October 26th 2010

Sales’ response to a price rise. Pricing part 9.

Porsche 911, Modell 997 (Carrera S).
Image via Wikipedia

Sales’ response to a price rise. Pricing part 9.   In many of the companies I have worked for, the last group to ask for a price rise would be sales.  Perhaps you have tried to institute a price rise or even harder, change the comp plan to reflect a net margin component.   (Its more work to manage revenue & net selling price than revenue.)  What are the typical sales responses?  Sound familiar?

  • The sales force will not execute on anything that reduces their commission or jeopardizes their job.
  • A variable commission on gasp “margin” can be seen as a penalty
  • Maximizing volume is hard wired in many companies , so the team will always go for the Porsche, not the steak knives.
  • Price protection requests will rise
  • Long term contract obligations are brought up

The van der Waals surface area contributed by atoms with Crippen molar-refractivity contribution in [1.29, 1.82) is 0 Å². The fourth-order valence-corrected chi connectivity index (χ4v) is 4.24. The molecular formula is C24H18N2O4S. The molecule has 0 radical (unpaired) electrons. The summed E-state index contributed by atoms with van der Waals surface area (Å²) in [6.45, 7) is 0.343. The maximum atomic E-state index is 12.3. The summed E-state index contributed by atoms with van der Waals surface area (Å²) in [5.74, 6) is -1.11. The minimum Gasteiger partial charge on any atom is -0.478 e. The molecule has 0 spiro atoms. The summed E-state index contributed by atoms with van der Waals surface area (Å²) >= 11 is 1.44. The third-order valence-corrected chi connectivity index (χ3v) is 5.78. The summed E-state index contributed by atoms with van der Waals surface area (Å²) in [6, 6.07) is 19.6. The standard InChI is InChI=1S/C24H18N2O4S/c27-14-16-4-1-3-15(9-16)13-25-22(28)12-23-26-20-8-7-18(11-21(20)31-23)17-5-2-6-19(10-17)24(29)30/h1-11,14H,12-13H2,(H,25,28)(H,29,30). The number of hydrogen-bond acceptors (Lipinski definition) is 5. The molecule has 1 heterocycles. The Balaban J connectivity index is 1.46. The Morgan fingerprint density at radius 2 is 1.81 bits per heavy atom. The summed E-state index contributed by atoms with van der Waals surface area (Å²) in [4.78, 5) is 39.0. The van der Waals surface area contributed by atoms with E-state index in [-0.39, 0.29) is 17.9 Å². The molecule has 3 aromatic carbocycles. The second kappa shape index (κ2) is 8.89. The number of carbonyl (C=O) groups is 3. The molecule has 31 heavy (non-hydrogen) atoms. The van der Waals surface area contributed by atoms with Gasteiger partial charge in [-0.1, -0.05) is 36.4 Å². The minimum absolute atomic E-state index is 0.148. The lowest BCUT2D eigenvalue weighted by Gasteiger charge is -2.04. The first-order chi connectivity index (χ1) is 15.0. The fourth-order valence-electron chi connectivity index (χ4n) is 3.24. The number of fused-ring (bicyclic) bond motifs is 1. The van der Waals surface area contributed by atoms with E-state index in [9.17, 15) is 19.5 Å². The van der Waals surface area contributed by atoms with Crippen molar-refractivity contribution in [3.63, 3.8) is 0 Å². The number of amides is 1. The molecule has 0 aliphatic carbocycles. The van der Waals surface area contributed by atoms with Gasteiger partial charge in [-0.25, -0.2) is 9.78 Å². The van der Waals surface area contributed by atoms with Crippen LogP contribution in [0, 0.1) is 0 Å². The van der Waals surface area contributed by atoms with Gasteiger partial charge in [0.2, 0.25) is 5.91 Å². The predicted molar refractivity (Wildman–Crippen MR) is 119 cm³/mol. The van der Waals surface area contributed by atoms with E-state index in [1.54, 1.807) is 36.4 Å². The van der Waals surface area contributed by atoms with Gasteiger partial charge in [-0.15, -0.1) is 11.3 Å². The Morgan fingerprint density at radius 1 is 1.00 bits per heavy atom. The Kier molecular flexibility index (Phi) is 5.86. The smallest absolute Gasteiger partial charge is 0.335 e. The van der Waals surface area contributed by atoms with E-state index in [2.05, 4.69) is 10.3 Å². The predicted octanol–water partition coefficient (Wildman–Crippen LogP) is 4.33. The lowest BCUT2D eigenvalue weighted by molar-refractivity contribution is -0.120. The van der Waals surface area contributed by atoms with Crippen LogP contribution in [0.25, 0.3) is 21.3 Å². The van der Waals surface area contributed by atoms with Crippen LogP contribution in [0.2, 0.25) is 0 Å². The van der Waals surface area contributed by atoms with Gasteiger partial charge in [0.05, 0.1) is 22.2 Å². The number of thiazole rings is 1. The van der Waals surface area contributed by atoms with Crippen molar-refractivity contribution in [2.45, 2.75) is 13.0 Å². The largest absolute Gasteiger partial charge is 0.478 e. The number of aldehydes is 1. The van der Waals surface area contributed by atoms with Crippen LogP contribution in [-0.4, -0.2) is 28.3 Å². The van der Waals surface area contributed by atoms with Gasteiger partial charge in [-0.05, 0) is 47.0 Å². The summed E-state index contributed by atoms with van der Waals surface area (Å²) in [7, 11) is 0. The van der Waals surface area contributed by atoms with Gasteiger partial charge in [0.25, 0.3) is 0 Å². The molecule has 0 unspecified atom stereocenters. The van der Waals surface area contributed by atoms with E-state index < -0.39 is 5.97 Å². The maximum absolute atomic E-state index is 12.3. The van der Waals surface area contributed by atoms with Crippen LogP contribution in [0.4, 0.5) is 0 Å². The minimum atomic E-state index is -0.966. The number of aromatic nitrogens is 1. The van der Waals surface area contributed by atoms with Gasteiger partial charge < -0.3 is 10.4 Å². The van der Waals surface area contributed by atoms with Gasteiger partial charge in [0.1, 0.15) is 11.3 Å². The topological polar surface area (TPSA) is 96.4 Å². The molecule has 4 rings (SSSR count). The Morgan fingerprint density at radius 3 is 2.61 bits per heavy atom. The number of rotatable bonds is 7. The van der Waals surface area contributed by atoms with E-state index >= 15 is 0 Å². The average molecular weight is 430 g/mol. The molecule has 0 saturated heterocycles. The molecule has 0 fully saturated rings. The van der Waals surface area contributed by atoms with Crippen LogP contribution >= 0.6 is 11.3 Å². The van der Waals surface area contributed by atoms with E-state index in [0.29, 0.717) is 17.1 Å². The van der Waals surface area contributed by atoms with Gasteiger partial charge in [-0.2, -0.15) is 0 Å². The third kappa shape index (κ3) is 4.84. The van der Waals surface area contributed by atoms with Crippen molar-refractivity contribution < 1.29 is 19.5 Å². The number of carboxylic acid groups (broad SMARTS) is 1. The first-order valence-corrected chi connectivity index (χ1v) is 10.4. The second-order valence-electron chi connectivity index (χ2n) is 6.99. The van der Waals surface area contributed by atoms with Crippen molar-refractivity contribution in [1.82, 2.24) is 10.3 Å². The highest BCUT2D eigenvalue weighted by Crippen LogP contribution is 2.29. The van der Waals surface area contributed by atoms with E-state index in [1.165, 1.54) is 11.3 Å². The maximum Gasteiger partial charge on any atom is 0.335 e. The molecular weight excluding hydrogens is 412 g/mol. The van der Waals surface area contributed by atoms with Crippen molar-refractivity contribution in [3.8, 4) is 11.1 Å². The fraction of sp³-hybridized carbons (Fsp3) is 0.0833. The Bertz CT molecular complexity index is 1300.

• In the absence of tools, tactics and training on value selling, cowboy behavior will increase.

Aside from what the company culture rewards, there is a basic reason for these responses.   Customers lie, especially to sales people.  You lost the bid?  Someone else “had a better price”.  You won the bid?  You priced it “just right”.  Do not believe this.  You lose more by being outsold, not out priced.  You win, very often because you left so much money on the table (ie underpriced), but sales  will rarely  find out.

We see the lack of a truthful  win loss reviews to be holding back so many companies, companies that then take what sales tells them at face value.  By hiring a sales team, younger companies often hope they have solved their sales problem.  Again hope is not a strategy.

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